How To Stay Sober In A Hurricane!

In just minutes Hurricane Mathew will strike South Florida and it has the potential to be absolutely catastrophic. To make matters worse the people I love the most the addicts and alcoholics in recovery could be without power and will have no way of getting to a substance abuse recovery meeting for what could be days. This could making in challenging for them to stay sober.

So here are 5 things you can do to stay sober during a hurricane.

5. Listen to a Recovery Podcast During a Hurricane.

Recovery Insider has many podcasts that you can download to your phone or stream to your mobile devices. Many of these are full meetings recorded for time like this when making it to a meeting is impossible. Now yes this is contingent upon having power so download now.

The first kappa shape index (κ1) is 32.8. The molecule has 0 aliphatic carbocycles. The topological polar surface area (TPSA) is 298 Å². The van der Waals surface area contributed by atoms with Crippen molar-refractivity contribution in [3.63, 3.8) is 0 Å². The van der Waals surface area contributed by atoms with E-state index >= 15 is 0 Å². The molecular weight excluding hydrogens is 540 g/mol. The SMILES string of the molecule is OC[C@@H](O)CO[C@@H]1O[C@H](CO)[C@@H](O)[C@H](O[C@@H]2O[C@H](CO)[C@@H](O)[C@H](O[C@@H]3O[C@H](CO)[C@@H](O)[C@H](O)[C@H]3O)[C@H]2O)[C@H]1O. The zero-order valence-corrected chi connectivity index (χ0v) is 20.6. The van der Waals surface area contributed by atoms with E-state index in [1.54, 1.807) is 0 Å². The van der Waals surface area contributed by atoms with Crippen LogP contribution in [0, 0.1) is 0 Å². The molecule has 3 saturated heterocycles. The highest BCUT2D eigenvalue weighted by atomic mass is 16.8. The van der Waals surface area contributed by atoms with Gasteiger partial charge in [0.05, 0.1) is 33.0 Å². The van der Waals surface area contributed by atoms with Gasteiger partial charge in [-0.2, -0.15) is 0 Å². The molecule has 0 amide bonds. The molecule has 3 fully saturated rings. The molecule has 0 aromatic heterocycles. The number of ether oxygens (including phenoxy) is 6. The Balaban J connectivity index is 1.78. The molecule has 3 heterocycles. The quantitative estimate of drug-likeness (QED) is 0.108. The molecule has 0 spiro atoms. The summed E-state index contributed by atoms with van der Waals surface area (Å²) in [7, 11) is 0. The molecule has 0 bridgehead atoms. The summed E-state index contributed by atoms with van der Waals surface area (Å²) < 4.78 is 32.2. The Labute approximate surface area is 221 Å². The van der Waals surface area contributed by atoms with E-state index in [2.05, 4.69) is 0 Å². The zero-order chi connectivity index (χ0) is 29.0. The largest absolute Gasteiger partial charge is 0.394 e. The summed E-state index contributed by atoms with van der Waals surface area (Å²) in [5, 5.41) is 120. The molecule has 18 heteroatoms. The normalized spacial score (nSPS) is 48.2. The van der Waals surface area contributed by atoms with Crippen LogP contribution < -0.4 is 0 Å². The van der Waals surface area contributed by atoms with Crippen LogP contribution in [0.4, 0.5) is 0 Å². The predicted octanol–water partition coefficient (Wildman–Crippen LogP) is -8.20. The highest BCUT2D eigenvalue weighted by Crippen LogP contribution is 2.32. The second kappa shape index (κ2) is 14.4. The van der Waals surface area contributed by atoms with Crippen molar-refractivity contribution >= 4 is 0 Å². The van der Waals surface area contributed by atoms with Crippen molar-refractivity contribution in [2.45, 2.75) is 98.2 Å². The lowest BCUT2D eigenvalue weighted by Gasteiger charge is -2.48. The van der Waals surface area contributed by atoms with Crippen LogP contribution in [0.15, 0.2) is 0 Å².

4. Set up a Recovery Phone tree.stay sober

By setting up a recovery phone you can make a list of 5 people to call to discuss where you are at in your recovery. These 5 people will then call 5 more people and the list goes on. Try to keep the conversations centered on problems and solutions related to recovery. Do Not talk too much about the storm.  These conversations should be all about recovery and will keep you further from a drink.

3. Make a Gratitude list, a Long one.

Hurricane Mathew is about to drop hell upon you. There is no better time to make a list of the things you are grateful for. Now is the time to remind yourself that except for these next few hours your life away from heroin and crack is pretty great! Make sure your gratitude list is long and comprehensive. Just making a list of the people you are grateful for will help fill it out. List everything you love. This will raise your spirits and help you through the hardest parts of the storm.